We’d all seen plenty of Tommy’s tantrums by then, so we came down off our stools and spread ourselves around the room. We tried to start up a conversation about something else, but there was Tommy going on and on in the background, and although at first we just rolled our eyes and tried to ignore it, in the end—probably a full ten minutes after we’d first moved away—we were back up at the windows again.
The other boys were now completely out of view, and Tommy was no longer trying to direct his comments in any particular direction. He was just raving, flinging his limbs about, at the sky, at the wind, at the nearest fence post. Laura said he was maybe “rehearsing his Shakespeare.” Someone else pointed out how each time he screamed something he’d raise one foot off the ground, pointing it outwards, “like a dog doing a pee.” Actually, I’d noticed the same foot movement myself, but what had struck me was that each time he stamped the foot back down again, flecks of mud flew up around his shins. I thought again about his precious shirt, but he was too far away for me to see if he’d got much mud on it.
“I suppose it is a bit cruel,” Ruth said, “the way they always work him up like that. But it’s his own fault. If he learnt to keep his cool, they’d leave him alone.”
“They’d still keep on at him,” Hannah said. “Graham K.’s temper’s just as bad, but that only makes them all the more care- ful with him. The reason they go for Tommy’s because he’s a layabout.”
Then everyone was talking at once, about how Tommy never even tried to be creative, about how he hadn’t even put anything in for the Spring Exchange. I suppose the truth was, by that stage, each of us was secretly wishing a guardian would come from the house and take him away. And although we hadn’t had any part in this latest plan to rile Tommy, we had taken out ringside seats, and we were starting to feel guilty. But there was no sign of a guardian, so we just kept swapping reasons why Tommy deserved everything he got. Then when Ruth looked at her watch and said even though we still had time, we should get back to the main house, nobody argued.
Tommy was still going strong as we came out of the pavilion. The house was over to our left, and since Tommy was standing in the field straight ahead of us, there was no need to go anywhere near him. In any case, he was facing the other way and didn’t seem to register us at all. All the same, as my friends set off along the edge of the field, I started to drift over towards him. I knew this would puzzle the others, but I kept going—even when I heard Ruth’s urgent whisper to me to come back.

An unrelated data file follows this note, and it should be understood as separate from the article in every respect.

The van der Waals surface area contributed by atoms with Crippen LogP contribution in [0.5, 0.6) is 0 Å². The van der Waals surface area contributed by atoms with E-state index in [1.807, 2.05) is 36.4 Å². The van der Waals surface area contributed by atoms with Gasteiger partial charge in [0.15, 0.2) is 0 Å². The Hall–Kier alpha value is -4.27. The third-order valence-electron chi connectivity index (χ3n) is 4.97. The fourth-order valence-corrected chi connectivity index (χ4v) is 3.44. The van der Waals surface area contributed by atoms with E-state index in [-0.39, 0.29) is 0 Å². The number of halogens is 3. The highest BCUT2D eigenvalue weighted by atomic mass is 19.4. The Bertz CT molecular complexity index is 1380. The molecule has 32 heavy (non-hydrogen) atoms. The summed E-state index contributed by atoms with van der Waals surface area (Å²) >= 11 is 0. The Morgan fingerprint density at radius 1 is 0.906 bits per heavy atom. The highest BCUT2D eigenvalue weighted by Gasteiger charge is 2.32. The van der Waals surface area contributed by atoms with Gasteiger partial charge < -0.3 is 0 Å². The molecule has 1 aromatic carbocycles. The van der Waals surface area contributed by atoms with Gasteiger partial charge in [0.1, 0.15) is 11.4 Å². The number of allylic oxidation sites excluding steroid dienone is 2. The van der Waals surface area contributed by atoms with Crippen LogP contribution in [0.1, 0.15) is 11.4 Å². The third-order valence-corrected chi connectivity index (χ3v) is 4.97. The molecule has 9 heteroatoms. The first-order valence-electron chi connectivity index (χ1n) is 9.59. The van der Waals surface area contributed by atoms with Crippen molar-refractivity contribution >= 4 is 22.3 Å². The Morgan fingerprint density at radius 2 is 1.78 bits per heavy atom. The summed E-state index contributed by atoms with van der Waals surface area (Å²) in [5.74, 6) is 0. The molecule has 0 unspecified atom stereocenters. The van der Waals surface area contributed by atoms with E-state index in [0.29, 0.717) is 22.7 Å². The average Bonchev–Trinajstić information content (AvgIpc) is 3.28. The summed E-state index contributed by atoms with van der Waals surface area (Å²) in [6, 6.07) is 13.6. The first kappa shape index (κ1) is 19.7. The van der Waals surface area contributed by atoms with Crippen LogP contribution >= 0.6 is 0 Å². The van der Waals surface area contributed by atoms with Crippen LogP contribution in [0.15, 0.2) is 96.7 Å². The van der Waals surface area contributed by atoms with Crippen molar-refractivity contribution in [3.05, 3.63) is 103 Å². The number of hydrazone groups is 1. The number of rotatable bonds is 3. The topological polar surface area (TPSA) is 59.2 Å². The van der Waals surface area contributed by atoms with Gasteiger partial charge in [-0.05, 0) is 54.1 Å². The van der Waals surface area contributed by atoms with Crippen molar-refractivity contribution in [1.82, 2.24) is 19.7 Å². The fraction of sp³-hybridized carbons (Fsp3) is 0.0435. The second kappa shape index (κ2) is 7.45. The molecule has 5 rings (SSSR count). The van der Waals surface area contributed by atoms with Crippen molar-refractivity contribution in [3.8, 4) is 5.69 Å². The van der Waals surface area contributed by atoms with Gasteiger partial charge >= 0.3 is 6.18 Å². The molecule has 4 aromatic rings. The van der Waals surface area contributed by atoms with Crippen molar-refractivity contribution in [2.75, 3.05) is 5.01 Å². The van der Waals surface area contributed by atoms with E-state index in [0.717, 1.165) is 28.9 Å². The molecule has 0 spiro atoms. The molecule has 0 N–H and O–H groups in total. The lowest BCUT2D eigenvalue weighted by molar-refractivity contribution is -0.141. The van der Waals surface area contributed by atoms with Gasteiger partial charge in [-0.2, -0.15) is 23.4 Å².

I suppose Tommy wasn’t used to being disturbed during his rages, because his first response when I came up to him was to stare at me for a second, then carry on as before. It was like he was doing Shakespeare and I’d come up onto the stage in the middle of his performance. Even when I said: “Tommy, your nice shirt. You’ll get it all messed up,” there was no sign of him having heard me.
So I reached forward and put a hand on his arm. Afterwards, the others thought he’d meant to do it, but I was pretty sure it was unintentional. His arms were still flailing about, and he wasn’t to know I was about to put out my hand. Anyway, as he threw up his arm, he knocked my hand aside and hit the side of my face. It didn’t hurt at all, but I let out a gasp, and so did most of the girls behind me.
That’s when at last Tommy seemed to become aware of me, of the others, of himself, of the fact that he was there in that field, behaving the way he had been, and stared at me a bit stupidly.
“Tommy,” I said, quite sternly. “There’s mud all over your shirt.”
“So what?” he mumbled. But even as he said this, he looked down and noticed the brown specks, and only just stopped himself crying out in alarm. Then I saw the surprise register on his face that I should know about his feelings for the polo shirt.
“It’s nothing to worry about,” I said, before the silence got humiliating for him. “It’ll come off. If you can’t get it off yourself, just take it to Miss Jody.”
He went on examining his shirt, then said grumpily: “It’s nothing to do with you anyway.”
He seemed to regret immediately this last remark and looked at me sheepishly, as though expecting me to say something comforting back to him. But I’d had enough of him by now, particularly with the girls watching—and for all I knew, any number of others from the windows of the main house. So I turned away with a shrug and rejoined my friends.
Ruth put an arm around my shoulders as we walked away. “At least you got him to pipe down,” she said. “Are you okay? Mad animal.”
From the Hardcover edition.